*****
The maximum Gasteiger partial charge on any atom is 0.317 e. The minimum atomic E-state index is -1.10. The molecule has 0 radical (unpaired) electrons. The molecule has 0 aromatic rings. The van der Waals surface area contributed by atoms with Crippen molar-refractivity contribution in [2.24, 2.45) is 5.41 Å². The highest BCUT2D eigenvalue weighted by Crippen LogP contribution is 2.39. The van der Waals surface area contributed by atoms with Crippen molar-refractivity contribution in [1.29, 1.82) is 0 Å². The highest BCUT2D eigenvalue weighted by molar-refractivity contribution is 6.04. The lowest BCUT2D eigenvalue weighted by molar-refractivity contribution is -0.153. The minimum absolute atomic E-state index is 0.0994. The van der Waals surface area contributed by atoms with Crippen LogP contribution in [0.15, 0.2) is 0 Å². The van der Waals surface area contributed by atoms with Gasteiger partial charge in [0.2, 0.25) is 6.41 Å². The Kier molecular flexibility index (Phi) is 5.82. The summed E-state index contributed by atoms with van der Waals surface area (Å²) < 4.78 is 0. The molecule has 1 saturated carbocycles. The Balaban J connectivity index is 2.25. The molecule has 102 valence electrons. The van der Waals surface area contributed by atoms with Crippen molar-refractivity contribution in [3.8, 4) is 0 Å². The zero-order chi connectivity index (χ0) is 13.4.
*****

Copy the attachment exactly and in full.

The maximum Gasteiger partial charge on any atom is 0.317 e. The minimum atomic E-state index is -1.10. The molecule has 0 radical (unpaired) electrons. The molecule has 0 aromatic rings. The van der Waals surface area contributed by atoms with Crippen molar-refractivity contribution in [2.24, 2.45) is 5.41 Å². The highest BCUT2D eigenvalue weighted by Crippen LogP contribution is 2.39. The van der Waals surface area contributed by atoms with Crippen molar-refractivity contribution in [1.29, 1.82) is 0 Å². The highest BCUT2D eigenvalue weighted by molar-refractivity contribution is 6.04. The lowest BCUT2D eigenvalue weighted by molar-refractivity contribution is -0.153. The minimum absolute atomic E-state index is 0.0994. The van der Waals surface area contributed by atoms with Crippen LogP contribution in [0.15, 0.2) is 0 Å². The van der Waals surface area contributed by atoms with Gasteiger partial charge in [0.2, 0.25) is 6.41 Å². The Kier molecular flexibility index (Phi) is 5.82. The summed E-state index contributed by atoms with van der Waals surface area (Å²) < 4.78 is 0. The molecule has 1 saturated carbocycles. The Balaban J connectivity index is 2.25. The molecule has 102 valence electrons. The van der Waals surface area contributed by atoms with Crippen molar-refractivity contribution in [3.8, 4) is 0 Å². The zero-order chi connectivity index (χ0) is 13.4.